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Does Pius VI’s ‘Auctorem Fidei’ Support Paul VI’s Novus Ordo?

Some people maintain that the Church cannot promulgate defective, useless, or harmful rites, citing Pope Pius VI’s Auctorem Fidei n. 78 and Pope Gregory XVI’s regional letter Quo Graviora n. 10. Those who wield these texts do not realize the trap into which they are falling.

Let us consider more closely what Pius VI condemned. The Italian regional Synod of Pistoia (1786), under the influence of Jansenism and Enlightenment rationalism, had argued that in the realm of Church discipline,

there is to be distinguished what is necessary or useful to retain the faithful in spirit, from that which is useless or too burdensome for the liberty of the sons of the New Covenant to endure, but more so, from that which is dangerous or harmful, namely, leading to superstition and materialism.

Note that this position enjoyed a second and more vigorous life among the liturgical reformers of the 1960s, who separated “what is necessary or useful to retain” from “that which is useless or too burdensome” (e.g., the fasting and abstinence enjoined by the missal prayers in Lent) and who waged an implacable campaign against things in the old liturgy they found “dangerous or harmful,” such as praying for the conversion of the Jews, proclaiming no salvation outside the Church, accepting the damnation of Judas and the threat of hell for the rest of us, putting forward the so-called legendary saints and their legendary miracles, manifesting a “preoccupation” with sin and an excessive emphasis on the world to come, encouraging the veneration of relics, and so forth.[1]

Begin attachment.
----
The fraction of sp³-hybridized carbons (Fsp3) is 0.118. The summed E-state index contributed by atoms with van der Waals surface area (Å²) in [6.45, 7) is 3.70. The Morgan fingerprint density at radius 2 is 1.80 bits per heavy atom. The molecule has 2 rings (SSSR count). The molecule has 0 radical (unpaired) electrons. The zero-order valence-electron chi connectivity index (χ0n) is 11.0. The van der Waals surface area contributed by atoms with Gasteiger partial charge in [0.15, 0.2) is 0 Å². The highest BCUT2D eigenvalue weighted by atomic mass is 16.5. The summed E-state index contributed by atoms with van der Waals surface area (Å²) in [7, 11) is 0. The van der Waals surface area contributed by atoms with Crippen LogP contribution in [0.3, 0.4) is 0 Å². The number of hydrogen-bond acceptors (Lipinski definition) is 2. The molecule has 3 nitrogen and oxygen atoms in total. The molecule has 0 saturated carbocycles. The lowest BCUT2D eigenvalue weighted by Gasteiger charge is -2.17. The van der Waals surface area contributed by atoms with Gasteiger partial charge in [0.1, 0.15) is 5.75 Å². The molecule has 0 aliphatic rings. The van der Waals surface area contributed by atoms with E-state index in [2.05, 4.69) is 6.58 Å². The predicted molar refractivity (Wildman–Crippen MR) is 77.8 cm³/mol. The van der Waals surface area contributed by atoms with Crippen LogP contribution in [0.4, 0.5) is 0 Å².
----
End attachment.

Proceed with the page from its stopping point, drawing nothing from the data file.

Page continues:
When Pius VI goes on to condemn the Pistoians—saying that their opinion

includes and submits to a prescribed examination even the discipline established and approved by the Church, as if the Church which is ruled by the Spirit of God could have established discipline which is not only useless and burdensome for Christian liberty to endure, but which is even dangerous and harmful and leading to superstition and materialism,—false, rash, scandalous, dangerous, offensive to pious ears, injurious to the Church and to the Spirit of God by whom it is guided, at least erroneous.

He is condemning in advance the reform of Bugnini, the Consilium, and Montini, which agree closely with the platform of Pistoia.[2] It would therefore be entirely illogical and self-contradictory to attempt to apply Auctorem Fidei of the year 1794, when the liturgy Pius VI was defending was none other than the Tridentine rite, to the Novus Ordo of 1969, which Paul VI intended as a replacement for the imperfect and no longer profitable rite of Pius V. Pius VI is appealing to the objective truth that the Church cannot err in approving her traditional liturgy; therefore in approving a non-traditional liturgy that departs from the uninterrupted chain of ecclesial transmission, it is Paul VI, not (e.g.) Archbishop Lefebvre, who runs afoul of his predecessor’s condemnation.

In Gregory XVI’s Quo Graviora, we see the same dynamic at work.[3] Written in 1833, not even forty years after Auctorem Fidei, the text makes it immediately clear that the pope is responding to the German cousins of the Pistoian heretics, whom he sees as moved by a “wicked passion for introducing novelties into the Church.” He describes their views: